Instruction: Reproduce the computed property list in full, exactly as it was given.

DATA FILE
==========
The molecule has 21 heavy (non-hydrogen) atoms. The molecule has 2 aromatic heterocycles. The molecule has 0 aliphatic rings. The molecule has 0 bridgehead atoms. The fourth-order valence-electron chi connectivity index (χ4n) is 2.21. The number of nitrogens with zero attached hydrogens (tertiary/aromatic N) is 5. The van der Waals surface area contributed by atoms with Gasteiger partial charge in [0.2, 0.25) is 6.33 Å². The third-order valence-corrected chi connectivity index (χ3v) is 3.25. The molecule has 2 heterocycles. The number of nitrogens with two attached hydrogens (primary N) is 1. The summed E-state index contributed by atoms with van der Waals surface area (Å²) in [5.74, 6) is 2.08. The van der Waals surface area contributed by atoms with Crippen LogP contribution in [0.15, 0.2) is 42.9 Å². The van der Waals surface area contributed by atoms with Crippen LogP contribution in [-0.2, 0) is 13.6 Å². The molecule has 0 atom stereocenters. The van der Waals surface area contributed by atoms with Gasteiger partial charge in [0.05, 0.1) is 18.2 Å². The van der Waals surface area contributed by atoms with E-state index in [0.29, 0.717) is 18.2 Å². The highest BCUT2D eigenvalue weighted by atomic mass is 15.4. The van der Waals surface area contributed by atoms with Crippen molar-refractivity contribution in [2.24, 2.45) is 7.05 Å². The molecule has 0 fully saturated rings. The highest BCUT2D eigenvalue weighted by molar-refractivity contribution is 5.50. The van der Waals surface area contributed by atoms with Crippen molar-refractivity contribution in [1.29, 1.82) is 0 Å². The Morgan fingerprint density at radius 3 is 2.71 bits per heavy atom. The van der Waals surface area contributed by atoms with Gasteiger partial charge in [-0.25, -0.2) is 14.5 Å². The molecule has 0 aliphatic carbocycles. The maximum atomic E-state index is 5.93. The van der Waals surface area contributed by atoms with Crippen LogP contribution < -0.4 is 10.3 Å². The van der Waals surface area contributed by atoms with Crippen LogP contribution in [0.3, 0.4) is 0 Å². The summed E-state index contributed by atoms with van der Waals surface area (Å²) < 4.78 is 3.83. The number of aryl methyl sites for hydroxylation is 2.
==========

The molecule has 21 heavy (non-hydrogen) atoms. The molecule has 2 aromatic heterocycles. The molecule has 0 aliphatic rings. The molecule has 0 bridgehead atoms. The fourth-order valence-electron chi connectivity index (χ4n) is 2.21. The number of nitrogens with zero attached hydrogens (tertiary/aromatic N) is 5. The van der Waals surface area contributed by atoms with Gasteiger partial charge in [0.2, 0.25) is 6.33 Å². The third-order valence-corrected chi connectivity index (χ3v) is 3.25. The molecule has 2 heterocycles. The number of nitrogens with two attached hydrogens (primary N) is 1. The summed E-state index contributed by atoms with van der Waals surface area (Å²) in [5.74, 6) is 2.08. The van der Waals surface area contributed by atoms with Crippen LogP contribution in [0.15, 0.2) is 42.9 Å². The van der Waals surface area contributed by atoms with Crippen LogP contribution in [-0.2, 0) is 13.6 Å². The molecule has 0 atom stereocenters. The van der Waals surface area contributed by atoms with Gasteiger partial charge in [0.05, 0.1) is 18.2 Å². The van der Waals surface area contributed by atoms with E-state index in [0.29, 0.717) is 18.2 Å². The highest BCUT2D eigenvalue weighted by atomic mass is 15.4. The van der Waals surface area contributed by atoms with Crippen molar-refractivity contribution in [2.24, 2.45) is 7.05 Å². The molecule has 0 fully saturated rings. The highest BCUT2D eigenvalue weighted by molar-refractivity contribution is 5.50. The van der Waals surface area contributed by atoms with Crippen molar-refractivity contribution in [1.29, 1.82) is 0 Å². The Morgan fingerprint density at radius 3 is 2.71 bits per heavy atom. The van der Waals surface area contributed by atoms with Gasteiger partial charge in [-0.25, -0.2) is 14.5 Å². The molecule has 0 aliphatic carbocycles. The maximum atomic E-state index is 5.93. The van der Waals surface area contributed by atoms with Crippen LogP contribution < -0.4 is 10.3 Å². The van der Waals surface area contributed by atoms with Crippen LogP contribution in [0.3, 0.4) is 0 Å². The summed E-state index contributed by atoms with van der Waals surface area (Å²) < 4.78 is 3.83. The number of aryl methyl sites for hydroxylation is 2.